|"Les Demo-cells d'Avignon"|
Pablo Picasso's angular, proto-Cubist "Les Demoiselles d'Avignon," painted at the dawn of the 20th century, is one of the foundational works of modern art and a jewel in the collection of the Museum of Modern Art in New York City.
UAB doctoral student Shane Kelly's "Les Demo-cells d'Avignon" (above), currently on display in The Edge of Chaos as part of the annual UAB School of Medicine Art Show, represents new movements in 21st century art and science. "Les Demo-cells" is one of three micrograph images that Kelly has entered in the show. [His two other entries were also inspired by great art: "Cell-Flowers," from Vincent Van Gogh's blockbuster painting "Sunflowers," and "Arigato," whose robot-like appearance reminded Kelly of the classic Styx rock anthem "(Domo Arigato) Mr. Roboto."]
All three images are fluorescent confocal micrographs of cheek cells. "Some are my own and some from friends," Kelly explains. Separate fluorescent probes highlight DNA, the plasma membrane, and actin in the images. The art is definitely an "extracurricular project," says Kelly, who is a graduate research assistant in the lab of microbiologist David Bedwell, Ph.D. He thought it would be fun "to create a type of personal cellular art" by imaging his own cells, inspired by "DNA art" companies such as DNA11.com, which turn DNA samples into poster-size prints.
Kelly's studio is the "mini lab" he built at home. He scoured eBay to buy the centrifuges and other equipment he needed to collect and stain the cells. "Then I rent a microscope from UAB's High Resolution Imaging Facility to acquire the images," he says.
Kelly learned how to use fluorescent confocal microscopy under the tutelage of Shawn Williams at the High Resolution Imaging Facility as part of his day job in the Bedwell lab. Bedwell, a leading cystic fibrosis researcher, is focused on "inducing translation read-through of premature termination codons in order to treat patients with genetic disease," Kelly says.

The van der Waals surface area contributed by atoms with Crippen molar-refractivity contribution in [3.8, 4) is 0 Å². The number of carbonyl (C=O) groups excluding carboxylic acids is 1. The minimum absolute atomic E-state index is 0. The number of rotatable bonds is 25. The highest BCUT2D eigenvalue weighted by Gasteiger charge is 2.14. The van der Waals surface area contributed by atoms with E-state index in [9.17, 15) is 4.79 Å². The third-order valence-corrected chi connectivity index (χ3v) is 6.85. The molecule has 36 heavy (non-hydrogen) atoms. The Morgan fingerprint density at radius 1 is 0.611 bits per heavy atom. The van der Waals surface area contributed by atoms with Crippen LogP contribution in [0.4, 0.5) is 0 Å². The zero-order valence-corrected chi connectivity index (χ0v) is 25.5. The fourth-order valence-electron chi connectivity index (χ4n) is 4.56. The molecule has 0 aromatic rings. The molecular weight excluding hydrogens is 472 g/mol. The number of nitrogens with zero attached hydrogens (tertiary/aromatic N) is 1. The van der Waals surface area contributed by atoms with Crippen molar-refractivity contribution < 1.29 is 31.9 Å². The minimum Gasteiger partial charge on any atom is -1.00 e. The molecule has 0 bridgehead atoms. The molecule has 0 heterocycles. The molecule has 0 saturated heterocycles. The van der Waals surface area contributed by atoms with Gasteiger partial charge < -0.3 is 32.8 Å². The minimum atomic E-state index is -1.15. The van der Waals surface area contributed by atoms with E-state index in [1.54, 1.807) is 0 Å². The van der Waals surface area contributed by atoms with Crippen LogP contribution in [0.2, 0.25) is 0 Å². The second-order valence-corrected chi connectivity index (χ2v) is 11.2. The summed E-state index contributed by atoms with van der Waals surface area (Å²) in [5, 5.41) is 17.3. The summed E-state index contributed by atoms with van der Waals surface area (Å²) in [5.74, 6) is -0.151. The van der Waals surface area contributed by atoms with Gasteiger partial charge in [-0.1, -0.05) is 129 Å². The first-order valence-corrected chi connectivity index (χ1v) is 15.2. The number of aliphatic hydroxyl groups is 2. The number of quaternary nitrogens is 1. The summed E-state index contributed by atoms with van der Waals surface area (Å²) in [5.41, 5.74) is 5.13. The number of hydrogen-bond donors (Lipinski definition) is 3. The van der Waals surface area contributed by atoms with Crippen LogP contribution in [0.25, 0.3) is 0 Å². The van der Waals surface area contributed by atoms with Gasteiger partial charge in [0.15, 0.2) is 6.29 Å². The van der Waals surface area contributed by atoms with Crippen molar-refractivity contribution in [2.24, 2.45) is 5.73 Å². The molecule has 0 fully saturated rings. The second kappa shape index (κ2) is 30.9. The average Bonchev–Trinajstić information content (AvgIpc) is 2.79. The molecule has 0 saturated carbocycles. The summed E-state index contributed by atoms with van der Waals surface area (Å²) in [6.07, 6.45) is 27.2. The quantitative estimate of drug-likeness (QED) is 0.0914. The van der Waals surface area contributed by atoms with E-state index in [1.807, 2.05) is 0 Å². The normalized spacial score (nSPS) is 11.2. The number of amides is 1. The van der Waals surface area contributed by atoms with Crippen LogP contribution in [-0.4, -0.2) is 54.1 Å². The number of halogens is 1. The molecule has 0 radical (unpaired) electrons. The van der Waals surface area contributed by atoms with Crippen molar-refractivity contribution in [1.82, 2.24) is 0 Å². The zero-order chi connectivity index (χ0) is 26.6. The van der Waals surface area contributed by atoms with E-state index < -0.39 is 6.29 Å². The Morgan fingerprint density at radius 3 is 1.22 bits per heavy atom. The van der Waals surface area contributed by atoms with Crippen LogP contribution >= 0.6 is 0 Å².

Roughly 10 percent of patients with cystic fibrosis have a mutation in the CFTR gene that results in a premature "stop" codon, preventing the gene from working properly. Bedwell's lab has identified drugs that suppress these "stop" mutations in experimental models.
"The idea being if a patient has a mutation in a gene that is a stop codon, the patient could take a drug that would allow the translating ribosome to 'read-through' the stop codon and produce the full-length protein," Kelly says. Ultimately, the approach could be applied to treat a wide range of genetic diseases.
Kelly's own work focuses on autophagy, a natural process by which cells rid themselves of "unwanted, unneeded, or damaging proteins," he says. "I'm studying how autophagy is controlled at the messenger RNA level," particularly when a cell is starved of nitrogen. Autophagy mRNA is known to be upregulated during nitrogen starvation, which increases the production of autophagy proteins. "We are studying how this occurs and will be submitting a manuscript of our findings soon," Kelly says.